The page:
It is on the verge of a potential breakout from its two year consolidation triangle. A weekly close above $22.00 resistance would be important and could lead to an additional 15% run-up towards the $24.20 level. This is the next level of resistance and where the 100-week moving average is. Above that, next levels of resistance are at the $27 and $28 level.
The New York Times ran an op-ed piece today by British Conservative backbencher Kwasi Kwarteng, suggesting that China could someday peg its currency to gold, as Britain did in 1821.
"China has the reserves to do this, and it could have the political will, if the dollar proved to be unreliable as a store of value in the future," he says. "Having expanded its manufacturing base and captured international markets, China may well find a world hooked on its products. It could eventually — in, say, 20 years — peg the renminbi to gold, considering it preferable to the dollar as a store of value, because of its permanence and longevity. With a balanced budget and a gold-backed currency, China’s economy could be even more formidable than it is today. Such a move would truly mark its return as the “Middle Kingdom.”
Hard as it may be to contemplate today, this scenario would, in many ways, be a more secure basis for an international monetary regime system than the system of floating exchange rates that Nixon inadvertently created in 1971, one that forever overturned the Bretton Woods order."
It is an interesting article and it is interesting that it was published in The NY Times as it is a newspaper that has traditionally been quite hostile towards gold.
Some form of quasi gold standard in China is something we have written about since 2005 and it seems more likely by the year.
The world turns slowly ... and then very fast ...
Singapore’s Drive To Become Global Gold Hub Continues
Singapore's plans to become a gold and precious metals hub took a key step forward on Thursday.
Metalor Singapore – a newly created refinery in the Metalor Group – was added to the London Bullion Market Association’s (LBMA) good delivery list.
“Metalor Singapore has also passed the LBMA’s exhaustive testing procedures, under which its gold bars were examined and assayed by independent referees, and its own assaying capabilities were tested,” Metalor said.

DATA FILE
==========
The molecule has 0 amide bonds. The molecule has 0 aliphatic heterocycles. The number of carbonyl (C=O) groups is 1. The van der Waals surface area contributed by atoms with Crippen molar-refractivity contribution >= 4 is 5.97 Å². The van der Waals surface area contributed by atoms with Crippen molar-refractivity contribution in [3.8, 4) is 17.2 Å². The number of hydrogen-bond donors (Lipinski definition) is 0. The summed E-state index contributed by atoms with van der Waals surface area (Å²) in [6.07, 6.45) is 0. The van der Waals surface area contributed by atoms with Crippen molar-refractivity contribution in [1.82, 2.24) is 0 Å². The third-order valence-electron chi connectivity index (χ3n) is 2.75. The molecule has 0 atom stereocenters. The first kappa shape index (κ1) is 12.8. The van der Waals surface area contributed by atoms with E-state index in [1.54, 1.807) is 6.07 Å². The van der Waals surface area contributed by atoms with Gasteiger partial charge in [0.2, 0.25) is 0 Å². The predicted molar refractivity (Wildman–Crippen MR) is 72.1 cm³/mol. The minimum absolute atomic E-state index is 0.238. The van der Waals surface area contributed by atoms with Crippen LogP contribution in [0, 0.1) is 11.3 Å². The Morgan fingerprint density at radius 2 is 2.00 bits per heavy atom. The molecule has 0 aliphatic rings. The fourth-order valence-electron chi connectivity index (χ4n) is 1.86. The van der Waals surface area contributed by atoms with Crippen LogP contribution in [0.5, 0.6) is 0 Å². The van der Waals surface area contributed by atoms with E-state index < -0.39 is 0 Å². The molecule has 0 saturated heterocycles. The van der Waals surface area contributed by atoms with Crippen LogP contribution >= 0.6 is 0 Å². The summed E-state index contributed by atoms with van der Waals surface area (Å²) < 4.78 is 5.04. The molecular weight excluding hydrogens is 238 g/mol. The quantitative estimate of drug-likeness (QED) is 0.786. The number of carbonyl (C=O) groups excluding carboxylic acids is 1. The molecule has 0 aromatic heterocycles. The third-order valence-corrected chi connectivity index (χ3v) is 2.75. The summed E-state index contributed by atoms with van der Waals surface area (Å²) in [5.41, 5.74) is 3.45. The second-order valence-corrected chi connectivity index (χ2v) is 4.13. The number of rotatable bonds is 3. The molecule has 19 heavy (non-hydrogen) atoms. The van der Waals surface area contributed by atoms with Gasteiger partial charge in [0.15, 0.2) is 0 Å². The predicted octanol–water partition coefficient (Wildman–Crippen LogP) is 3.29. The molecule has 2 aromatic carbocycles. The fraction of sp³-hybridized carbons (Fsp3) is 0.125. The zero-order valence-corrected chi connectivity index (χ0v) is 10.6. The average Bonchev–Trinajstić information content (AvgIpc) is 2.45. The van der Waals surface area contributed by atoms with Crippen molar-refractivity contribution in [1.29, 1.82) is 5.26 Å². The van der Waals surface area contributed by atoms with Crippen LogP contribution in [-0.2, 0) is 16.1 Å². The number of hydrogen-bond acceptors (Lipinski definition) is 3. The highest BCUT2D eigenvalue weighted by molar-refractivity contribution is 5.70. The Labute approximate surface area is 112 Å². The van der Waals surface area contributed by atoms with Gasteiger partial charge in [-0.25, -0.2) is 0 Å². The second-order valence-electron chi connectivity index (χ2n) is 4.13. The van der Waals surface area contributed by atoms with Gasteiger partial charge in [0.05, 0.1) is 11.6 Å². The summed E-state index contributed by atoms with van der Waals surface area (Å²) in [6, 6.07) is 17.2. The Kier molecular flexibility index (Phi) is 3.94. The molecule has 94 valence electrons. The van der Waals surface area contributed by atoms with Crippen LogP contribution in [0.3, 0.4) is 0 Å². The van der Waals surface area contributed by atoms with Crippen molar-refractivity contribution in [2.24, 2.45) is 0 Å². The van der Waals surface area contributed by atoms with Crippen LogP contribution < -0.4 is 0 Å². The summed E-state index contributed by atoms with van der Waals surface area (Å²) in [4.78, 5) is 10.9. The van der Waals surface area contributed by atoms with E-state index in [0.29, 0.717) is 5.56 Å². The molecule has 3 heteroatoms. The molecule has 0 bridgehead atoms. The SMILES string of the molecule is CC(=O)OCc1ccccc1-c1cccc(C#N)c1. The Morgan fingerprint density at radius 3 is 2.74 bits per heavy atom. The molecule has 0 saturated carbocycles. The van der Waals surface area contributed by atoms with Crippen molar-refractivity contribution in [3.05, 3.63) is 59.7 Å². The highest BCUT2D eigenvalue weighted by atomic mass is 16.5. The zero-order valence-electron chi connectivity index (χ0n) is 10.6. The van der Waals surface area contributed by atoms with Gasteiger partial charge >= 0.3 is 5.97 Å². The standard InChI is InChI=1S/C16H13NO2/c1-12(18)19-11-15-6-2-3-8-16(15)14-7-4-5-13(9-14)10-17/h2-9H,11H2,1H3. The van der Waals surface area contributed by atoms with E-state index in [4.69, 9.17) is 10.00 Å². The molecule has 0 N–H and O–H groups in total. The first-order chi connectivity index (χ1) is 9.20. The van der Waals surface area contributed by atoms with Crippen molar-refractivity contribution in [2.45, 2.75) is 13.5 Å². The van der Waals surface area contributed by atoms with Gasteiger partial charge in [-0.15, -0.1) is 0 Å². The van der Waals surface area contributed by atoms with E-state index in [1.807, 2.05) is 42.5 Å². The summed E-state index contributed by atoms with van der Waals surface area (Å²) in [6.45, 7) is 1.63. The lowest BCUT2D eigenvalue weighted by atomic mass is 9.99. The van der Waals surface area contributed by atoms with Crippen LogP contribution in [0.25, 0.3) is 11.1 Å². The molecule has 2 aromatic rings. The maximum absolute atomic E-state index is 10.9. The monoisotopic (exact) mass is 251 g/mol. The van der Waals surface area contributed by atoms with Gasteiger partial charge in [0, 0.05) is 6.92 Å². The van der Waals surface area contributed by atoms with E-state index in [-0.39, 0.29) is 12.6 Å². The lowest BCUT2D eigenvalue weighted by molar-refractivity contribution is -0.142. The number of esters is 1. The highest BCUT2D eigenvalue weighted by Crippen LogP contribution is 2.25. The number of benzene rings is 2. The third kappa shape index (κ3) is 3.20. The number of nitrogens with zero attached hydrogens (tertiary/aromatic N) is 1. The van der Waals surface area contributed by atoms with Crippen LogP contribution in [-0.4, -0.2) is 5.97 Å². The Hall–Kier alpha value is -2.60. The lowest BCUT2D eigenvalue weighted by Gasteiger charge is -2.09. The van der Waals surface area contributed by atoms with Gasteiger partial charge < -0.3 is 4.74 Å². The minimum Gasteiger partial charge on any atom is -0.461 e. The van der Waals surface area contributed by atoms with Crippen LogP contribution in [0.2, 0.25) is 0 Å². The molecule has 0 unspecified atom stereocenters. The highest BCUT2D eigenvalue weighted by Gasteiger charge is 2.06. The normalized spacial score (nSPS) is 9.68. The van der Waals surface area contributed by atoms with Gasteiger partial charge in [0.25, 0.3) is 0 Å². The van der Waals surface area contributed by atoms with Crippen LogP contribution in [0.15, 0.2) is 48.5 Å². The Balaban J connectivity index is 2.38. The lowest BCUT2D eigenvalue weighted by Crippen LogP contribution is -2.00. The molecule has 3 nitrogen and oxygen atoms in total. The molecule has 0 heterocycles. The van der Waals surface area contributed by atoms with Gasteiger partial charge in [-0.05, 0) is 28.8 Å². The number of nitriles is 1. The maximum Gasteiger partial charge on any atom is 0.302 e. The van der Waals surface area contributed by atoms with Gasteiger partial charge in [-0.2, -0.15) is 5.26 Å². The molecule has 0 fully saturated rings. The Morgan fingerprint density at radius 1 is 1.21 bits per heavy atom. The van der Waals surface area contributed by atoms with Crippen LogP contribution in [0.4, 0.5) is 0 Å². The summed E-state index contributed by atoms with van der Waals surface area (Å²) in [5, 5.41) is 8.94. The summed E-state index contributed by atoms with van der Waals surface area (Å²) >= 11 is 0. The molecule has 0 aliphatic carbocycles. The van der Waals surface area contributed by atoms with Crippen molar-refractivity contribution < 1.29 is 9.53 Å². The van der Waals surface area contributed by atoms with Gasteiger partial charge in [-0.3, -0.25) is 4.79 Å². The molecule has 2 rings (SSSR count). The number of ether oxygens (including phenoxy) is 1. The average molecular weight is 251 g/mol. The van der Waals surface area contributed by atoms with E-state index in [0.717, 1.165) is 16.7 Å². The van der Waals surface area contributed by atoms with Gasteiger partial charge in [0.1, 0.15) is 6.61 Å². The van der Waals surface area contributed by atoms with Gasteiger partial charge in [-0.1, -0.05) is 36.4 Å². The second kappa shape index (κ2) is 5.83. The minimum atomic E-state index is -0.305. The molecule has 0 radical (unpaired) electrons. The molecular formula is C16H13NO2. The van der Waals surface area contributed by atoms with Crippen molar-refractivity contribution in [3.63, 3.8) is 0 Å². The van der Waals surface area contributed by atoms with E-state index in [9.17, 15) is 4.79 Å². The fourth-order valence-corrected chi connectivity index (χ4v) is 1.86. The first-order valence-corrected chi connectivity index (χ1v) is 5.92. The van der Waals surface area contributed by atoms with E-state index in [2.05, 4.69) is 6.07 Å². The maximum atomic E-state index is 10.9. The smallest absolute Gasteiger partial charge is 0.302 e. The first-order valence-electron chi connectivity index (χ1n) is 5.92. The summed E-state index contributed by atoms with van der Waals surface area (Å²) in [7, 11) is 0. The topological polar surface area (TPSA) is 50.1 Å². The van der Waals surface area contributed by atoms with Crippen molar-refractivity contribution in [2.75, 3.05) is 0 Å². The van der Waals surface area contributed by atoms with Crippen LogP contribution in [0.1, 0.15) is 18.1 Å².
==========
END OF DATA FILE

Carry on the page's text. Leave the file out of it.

The refiner is located in Singapore City. Its primary sources of gold are scrap materials sourced from the jewellery sectors and its refined gold output is in the form of large gold bars for industry and institutional buyers.
Last month Metalor Technologies opened its refining plant in Tuas, Singapore. The facility offers a complete range of refining services, from evaluation of scrap to bullion production and is estimated to have a production capacity of up to 150 tonnes a year.
Speaking at the official opening, Singapore’s Senior Minister of State for Trade and Industry Lee Yi Shyan said the gold industry will contribute significantly to Singapore’s economy. He said that it should create half a billion dollars (US$0.5 billion) extra value to the economy and generate 1,000 good professional, managerial, executive and technical jobs by 2020.
Hubert Angleys, CEO of Metalor Technologies, said: "We want to grow with the Asian market; that is the reason we wanted to be there. We are located in the middle of the two largest gold consumer markets, China and India”.
“We want to take advantage of this geographic location and certainly we are looking forward to getting metal from these two countries but also exporting, through our Singapore customers, metal to these two countries."
Singapore already a banking, financial and wealth management hub in Asia is ramping up its bid to become a center for gold trading that will rival London.
Leading investment experts such as Jim Rogers, Jim Sinclair and Marc Faber have extolled the virtues of owning physical coins and bars in Singapore.